We have all been there. The teacher is their usual excellent self. Your classmates all seem to be doing well and for reasons known or unknown, you are having a horrible class. Nothing is working and mistakes are piling up like winter snow in Alaska.
Such was the case for yours truly this past Friday. I was so happy to see my friend and “part-time” sword teacher. Class was on the heels of a beautiful Thanksgiving day and it seems like the stars were aligned for Grade A, perfect training.
Then I started to cut (tatami mats) and it all fell apart. Quickly I might add. Very quickly.
I missed a few of the first cuts. Then “clanked” a few more and soon after, I could do nothing correctly. It is like I never picked up a sword in my life. Granted I have cut only a few dozen mats or so in my brief time training in Toyama Ryu. And there is a great awareness of my skill level (or more precisely, lack of) and my experience (again, lack of would be more accurate). Musashi has nothing to worry about. Nevertheless, I did not think I was THAT bad at this point in my training.
Truth is, I am not or at least I would like to think so. Yes, I am at a beginner level. Ground level. I have some very basic skills period. Inconsistent, yes but I have made each of those cuts at least once. Not Friday however.
What I really have going for me is great desire, passion, and exceptional teachers. The future looks very bright, Friday notwithstanding.
So, what do you do when you have “one of those classes?” How do you handle the disasters? Here are a few steps that I have picked up along the 30 plus years in martial arts training.
1. Understand history. Time is a strange thing. It is very “earth-bound” and sometimes, it works against us and sometimes in our favor. Here is how to turn it in our favor.
THAT class is over. It is finished – a part of history. It can only be repeated in our minds if we so choose. As such, it is time to recognize that our past need not be a predictor of our future. We can learn from our mistakes, make the needed adjustments and experience new and improved results.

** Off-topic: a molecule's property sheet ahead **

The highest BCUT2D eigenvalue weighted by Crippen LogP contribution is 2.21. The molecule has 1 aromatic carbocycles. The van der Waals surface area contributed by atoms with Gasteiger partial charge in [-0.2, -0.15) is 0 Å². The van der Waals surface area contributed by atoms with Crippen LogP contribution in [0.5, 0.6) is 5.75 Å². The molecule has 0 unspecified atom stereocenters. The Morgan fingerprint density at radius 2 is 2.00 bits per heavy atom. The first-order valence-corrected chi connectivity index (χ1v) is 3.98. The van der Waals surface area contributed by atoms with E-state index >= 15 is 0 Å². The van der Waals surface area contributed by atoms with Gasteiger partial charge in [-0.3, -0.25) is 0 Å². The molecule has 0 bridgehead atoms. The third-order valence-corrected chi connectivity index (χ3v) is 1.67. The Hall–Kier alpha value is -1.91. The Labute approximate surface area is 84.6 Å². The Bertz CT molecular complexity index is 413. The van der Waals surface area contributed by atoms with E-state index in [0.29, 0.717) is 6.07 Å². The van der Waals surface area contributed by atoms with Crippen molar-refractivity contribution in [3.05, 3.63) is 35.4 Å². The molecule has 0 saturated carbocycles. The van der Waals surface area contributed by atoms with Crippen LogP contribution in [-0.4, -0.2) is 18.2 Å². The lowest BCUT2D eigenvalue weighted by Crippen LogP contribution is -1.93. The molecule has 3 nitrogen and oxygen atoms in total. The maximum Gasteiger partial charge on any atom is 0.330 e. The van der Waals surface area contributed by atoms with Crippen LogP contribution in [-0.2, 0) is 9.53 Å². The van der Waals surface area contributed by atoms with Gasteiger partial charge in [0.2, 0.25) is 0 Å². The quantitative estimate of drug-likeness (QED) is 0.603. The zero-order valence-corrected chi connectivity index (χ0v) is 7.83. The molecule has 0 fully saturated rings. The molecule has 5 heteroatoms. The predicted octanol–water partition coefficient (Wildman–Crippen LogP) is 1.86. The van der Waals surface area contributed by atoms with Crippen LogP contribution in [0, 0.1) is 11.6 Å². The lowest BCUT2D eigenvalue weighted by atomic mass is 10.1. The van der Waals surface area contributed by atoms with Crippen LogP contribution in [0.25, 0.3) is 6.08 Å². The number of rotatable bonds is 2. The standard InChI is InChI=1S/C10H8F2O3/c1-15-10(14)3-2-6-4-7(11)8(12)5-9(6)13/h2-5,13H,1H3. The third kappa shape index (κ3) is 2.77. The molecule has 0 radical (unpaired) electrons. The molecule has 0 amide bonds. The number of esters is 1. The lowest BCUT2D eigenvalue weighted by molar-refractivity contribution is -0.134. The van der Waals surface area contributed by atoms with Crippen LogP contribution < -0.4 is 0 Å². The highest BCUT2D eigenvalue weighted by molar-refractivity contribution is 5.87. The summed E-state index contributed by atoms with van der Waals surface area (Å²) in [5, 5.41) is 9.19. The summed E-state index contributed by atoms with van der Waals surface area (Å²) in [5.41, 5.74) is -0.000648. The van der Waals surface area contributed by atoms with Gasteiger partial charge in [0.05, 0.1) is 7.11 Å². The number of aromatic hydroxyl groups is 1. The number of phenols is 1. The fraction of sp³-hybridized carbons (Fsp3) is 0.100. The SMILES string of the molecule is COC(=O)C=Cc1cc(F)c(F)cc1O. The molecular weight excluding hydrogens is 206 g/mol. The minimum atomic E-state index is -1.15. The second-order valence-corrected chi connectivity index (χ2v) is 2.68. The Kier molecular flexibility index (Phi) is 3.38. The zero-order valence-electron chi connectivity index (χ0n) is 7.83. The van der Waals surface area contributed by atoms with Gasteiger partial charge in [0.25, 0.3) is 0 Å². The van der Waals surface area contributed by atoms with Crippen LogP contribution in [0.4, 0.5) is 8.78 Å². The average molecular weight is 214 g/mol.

All that matters is an understanding of time and the willingness to continually improve.
2. Progress is never a straight line. Breakthroughs come after breakdowns. When this is understood, one learns to not be too upset when things go sideways.
Progress rarely if ever occurs in steady, evenly spaced increments. The old adage of 2 steps forward and 1 back is more common than not. Sure it would be great to improve 3.48% every class but life does not work that way. We learn at a pace that is perfect for us and once understood, both martial arts and life gets much, much better.
Breakthroughs come after breakdowns.
3. Relax. When we can control our breath, place our awareness in our back (by the spine) and live from this perspective, life slows down. Movement slows down and we can make the adjustments and micro-adjustments along the path. The ancient masters spent an incredible amount of time teaching and focusing on breathing. That is why they became masters.
4. Learn to laugh, particularly at yourself. Sometimes, you just have to laugh and go with the punches. You may have no idea why the class fell apart. You can fixate on it, analyze it, pick it apart it great detail . . . . or simply let it go and have a good chuckle. Even a snicker, giggle, grin or howl will do the trick. Release and go back to training with a fresh start and a new smile.
Life was never meant to be so serious.
5. Get back on the horse. You love it. It is a passion, otherwise you never would have spent so much time and so much money on the training that you have done for so many years.
There were times when you wanted to quit. You were sure you would quit. Golf, running or anything sounded better at those moments. Anything but martial arts.
But you are not a quitter. You are a seeker and seekers jump back in the game and continue to walk the path. It may not be the easiest of paths, but it is one that you have chosen to follow.
Welcome to your destiny.